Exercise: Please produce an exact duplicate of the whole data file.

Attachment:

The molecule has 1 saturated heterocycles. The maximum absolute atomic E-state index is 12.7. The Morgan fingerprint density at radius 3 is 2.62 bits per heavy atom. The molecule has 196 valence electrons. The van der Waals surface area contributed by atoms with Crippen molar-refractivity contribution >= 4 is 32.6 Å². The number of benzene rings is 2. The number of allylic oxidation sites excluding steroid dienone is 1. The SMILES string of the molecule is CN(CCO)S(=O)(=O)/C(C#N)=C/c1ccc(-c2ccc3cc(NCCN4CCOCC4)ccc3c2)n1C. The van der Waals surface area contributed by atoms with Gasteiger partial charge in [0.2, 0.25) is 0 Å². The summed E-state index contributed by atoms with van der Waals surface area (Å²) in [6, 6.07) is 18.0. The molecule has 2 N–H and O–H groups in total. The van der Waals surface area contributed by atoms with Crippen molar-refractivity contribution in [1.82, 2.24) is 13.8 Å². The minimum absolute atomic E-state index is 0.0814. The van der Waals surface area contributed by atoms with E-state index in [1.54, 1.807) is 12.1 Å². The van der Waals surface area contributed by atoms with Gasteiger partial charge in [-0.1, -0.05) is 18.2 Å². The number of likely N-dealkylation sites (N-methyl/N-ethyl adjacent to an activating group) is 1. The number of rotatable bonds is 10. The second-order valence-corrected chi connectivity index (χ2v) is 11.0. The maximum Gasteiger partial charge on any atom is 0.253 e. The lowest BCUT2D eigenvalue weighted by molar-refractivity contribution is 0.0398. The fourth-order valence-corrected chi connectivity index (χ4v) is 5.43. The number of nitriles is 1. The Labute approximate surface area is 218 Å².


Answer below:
The molecule has 1 saturated heterocycles. The maximum absolute atomic E-state index is 12.7. The Morgan fingerprint density at radius 3 is 2.62 bits per heavy atom. The molecule has 196 valence electrons. The van der Waals surface area contributed by atoms with Crippen molar-refractivity contribution >= 4 is 32.6 Å². The number of benzene rings is 2. The number of allylic oxidation sites excluding steroid dienone is 1. The SMILES string of the molecule is CN(CCO)S(=O)(=O)/C(C#N)=C/c1ccc(-c2ccc3cc(NCCN4CCOCC4)ccc3c2)n1C. The van der Waals surface area contributed by atoms with Gasteiger partial charge in [0.2, 0.25) is 0 Å². The summed E-state index contributed by atoms with van der Waals surface area (Å²) in [6, 6.07) is 18.0. The molecule has 2 N–H and O–H groups in total. The van der Waals surface area contributed by atoms with Crippen molar-refractivity contribution in [1.82, 2.24) is 13.8 Å². The minimum absolute atomic E-state index is 0.0814. The van der Waals surface area contributed by atoms with E-state index in [1.54, 1.807) is 12.1 Å². The van der Waals surface area contributed by atoms with Gasteiger partial charge in [-0.1, -0.05) is 18.2 Å². The number of likely N-dealkylation sites (N-methyl/N-ethyl adjacent to an activating group) is 1. The number of rotatable bonds is 10. The second-order valence-corrected chi connectivity index (χ2v) is 11.0. The maximum Gasteiger partial charge on any atom is 0.253 e. The lowest BCUT2D eigenvalue weighted by molar-refractivity contribution is 0.0398. The fourth-order valence-corrected chi connectivity index (χ4v) is 5.43. The number of nitriles is 1. The Labute approximate surface area is 218 Å².